By Alan Kilpatrick
Margaret Wall, a librarian at the University of Toronto, is currently developing an online registry of Canadian government information digitization projects. Her ambitious goal is to create a single access point to all digitized government information, valuable to researchers and librarians. This registry will serve as a convenient resource for those searching for government records that have been digitized. Additionally, it will enable libraries digitizing government records to easily collaborate with others also digitizing government information.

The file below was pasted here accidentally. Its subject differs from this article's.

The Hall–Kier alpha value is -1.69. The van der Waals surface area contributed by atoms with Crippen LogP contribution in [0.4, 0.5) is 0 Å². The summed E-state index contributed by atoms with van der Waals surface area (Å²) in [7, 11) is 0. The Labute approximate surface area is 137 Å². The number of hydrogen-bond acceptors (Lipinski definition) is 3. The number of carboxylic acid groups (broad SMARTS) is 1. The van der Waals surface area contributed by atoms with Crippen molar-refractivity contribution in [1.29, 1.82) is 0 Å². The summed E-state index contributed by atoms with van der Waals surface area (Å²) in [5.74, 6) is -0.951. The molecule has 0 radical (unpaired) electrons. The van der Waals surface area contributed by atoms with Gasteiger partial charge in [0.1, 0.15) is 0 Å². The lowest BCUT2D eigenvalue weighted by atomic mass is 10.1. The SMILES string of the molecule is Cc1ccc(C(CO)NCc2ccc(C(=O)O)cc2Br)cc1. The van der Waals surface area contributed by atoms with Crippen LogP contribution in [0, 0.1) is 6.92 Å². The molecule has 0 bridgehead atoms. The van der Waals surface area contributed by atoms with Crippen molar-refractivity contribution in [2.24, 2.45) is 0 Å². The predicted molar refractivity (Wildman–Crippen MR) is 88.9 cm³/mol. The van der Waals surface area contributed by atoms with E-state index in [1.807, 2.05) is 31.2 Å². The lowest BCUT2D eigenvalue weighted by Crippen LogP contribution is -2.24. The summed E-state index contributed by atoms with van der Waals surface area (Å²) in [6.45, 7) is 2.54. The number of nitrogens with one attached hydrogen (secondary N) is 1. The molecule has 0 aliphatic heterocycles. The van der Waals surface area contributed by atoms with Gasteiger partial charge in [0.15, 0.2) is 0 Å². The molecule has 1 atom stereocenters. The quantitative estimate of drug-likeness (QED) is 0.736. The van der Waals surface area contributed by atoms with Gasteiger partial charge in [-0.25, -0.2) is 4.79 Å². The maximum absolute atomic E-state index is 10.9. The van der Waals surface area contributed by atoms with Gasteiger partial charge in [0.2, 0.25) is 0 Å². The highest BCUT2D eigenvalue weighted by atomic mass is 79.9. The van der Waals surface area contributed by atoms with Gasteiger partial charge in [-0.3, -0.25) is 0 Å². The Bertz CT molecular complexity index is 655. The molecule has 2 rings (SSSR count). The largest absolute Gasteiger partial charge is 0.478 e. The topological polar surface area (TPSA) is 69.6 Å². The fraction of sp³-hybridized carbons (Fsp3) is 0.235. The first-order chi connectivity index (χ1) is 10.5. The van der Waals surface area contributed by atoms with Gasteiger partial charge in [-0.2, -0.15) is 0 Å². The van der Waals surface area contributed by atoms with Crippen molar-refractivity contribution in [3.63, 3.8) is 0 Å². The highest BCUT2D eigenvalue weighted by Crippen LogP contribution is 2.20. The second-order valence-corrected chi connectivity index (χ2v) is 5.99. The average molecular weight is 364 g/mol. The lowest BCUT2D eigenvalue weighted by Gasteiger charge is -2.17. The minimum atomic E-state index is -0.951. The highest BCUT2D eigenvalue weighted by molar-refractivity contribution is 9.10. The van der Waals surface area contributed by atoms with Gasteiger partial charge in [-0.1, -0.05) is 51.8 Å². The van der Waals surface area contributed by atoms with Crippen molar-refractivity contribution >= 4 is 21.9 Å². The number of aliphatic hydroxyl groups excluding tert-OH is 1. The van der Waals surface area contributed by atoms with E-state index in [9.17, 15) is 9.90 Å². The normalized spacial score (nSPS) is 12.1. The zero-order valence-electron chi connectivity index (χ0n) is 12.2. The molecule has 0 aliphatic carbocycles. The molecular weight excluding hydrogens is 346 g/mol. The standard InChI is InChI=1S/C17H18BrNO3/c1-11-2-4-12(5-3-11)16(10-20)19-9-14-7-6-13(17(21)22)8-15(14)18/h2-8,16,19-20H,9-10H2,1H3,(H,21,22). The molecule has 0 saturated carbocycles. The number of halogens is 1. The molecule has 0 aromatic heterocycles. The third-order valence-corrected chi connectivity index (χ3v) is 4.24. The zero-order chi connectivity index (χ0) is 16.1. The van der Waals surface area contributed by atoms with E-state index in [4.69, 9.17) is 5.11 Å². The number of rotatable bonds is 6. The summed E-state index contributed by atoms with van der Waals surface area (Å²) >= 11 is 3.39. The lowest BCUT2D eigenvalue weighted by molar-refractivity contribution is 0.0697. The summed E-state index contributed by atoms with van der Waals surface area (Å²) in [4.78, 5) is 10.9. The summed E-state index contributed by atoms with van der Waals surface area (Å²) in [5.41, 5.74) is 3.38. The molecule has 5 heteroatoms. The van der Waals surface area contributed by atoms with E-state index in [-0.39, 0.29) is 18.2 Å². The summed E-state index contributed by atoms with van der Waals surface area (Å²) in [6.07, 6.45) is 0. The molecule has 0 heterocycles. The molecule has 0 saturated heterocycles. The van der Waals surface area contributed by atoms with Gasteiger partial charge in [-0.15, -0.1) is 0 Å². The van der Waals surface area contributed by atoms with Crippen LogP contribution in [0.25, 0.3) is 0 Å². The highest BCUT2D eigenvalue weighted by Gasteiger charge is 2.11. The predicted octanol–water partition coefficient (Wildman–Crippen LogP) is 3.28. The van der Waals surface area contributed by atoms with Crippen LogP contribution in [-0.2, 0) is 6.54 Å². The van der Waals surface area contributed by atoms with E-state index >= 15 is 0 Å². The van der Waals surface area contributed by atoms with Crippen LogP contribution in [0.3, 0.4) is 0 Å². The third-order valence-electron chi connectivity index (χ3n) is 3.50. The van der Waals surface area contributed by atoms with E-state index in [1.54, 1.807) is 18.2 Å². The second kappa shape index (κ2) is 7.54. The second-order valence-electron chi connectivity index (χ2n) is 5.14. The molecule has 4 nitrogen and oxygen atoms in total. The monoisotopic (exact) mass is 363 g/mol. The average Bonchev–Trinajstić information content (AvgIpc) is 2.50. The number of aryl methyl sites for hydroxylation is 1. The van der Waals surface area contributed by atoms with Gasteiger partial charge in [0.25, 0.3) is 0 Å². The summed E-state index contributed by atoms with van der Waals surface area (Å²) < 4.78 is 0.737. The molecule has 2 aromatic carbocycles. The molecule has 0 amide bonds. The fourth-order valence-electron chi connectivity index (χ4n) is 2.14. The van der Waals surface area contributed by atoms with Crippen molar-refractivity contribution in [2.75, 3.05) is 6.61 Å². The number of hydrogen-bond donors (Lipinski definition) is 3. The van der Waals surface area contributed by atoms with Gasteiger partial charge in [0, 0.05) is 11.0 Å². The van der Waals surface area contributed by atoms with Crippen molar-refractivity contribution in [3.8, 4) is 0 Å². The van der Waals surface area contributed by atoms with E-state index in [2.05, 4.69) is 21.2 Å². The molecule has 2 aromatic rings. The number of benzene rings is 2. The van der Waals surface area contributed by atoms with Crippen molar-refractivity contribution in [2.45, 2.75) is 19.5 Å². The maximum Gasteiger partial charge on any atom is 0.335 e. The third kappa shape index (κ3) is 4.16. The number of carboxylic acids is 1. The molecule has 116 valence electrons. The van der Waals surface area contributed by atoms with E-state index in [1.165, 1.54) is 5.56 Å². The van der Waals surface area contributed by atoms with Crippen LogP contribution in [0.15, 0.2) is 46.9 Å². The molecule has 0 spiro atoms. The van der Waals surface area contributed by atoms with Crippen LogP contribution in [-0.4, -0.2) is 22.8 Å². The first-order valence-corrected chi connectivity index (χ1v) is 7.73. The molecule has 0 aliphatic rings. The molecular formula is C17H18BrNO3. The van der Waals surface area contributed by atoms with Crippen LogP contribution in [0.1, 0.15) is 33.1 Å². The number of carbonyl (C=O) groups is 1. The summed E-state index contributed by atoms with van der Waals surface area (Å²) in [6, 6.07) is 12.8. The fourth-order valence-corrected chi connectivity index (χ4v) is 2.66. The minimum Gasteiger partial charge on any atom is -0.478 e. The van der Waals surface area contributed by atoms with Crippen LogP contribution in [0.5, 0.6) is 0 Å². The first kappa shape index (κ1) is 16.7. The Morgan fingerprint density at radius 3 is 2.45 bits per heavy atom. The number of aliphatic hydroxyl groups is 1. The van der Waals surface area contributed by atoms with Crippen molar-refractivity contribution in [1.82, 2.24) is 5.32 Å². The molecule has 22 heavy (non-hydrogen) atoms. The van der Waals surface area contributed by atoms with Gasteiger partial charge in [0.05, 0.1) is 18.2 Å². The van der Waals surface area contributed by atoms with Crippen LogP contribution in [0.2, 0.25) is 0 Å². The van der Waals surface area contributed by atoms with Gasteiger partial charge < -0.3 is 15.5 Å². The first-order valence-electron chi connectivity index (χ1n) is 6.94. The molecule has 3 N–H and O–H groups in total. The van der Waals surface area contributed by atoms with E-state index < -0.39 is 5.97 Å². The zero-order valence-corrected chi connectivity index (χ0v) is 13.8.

You can find more information about this exciting project at govinforegistry.blogspot.ca. It’s yet another example of the library community stepping up, promoting access to information, and creating value.
A similar exciting project was initiated by Sam-chin Li, the Reference & Government Information Librarian at the University of Toronto, in 2014. The project is seeking to locate “fugitive” government documents. Fugitive documents described as documents not collected by the Government of Canada’s official depository program.
Projects like this fly in the face of the common myth that “everything is on the internet now.” Digitization and preservation of information in our digital world is complex and challenging work. It’s a task that librarians and libraries are supremely suited to.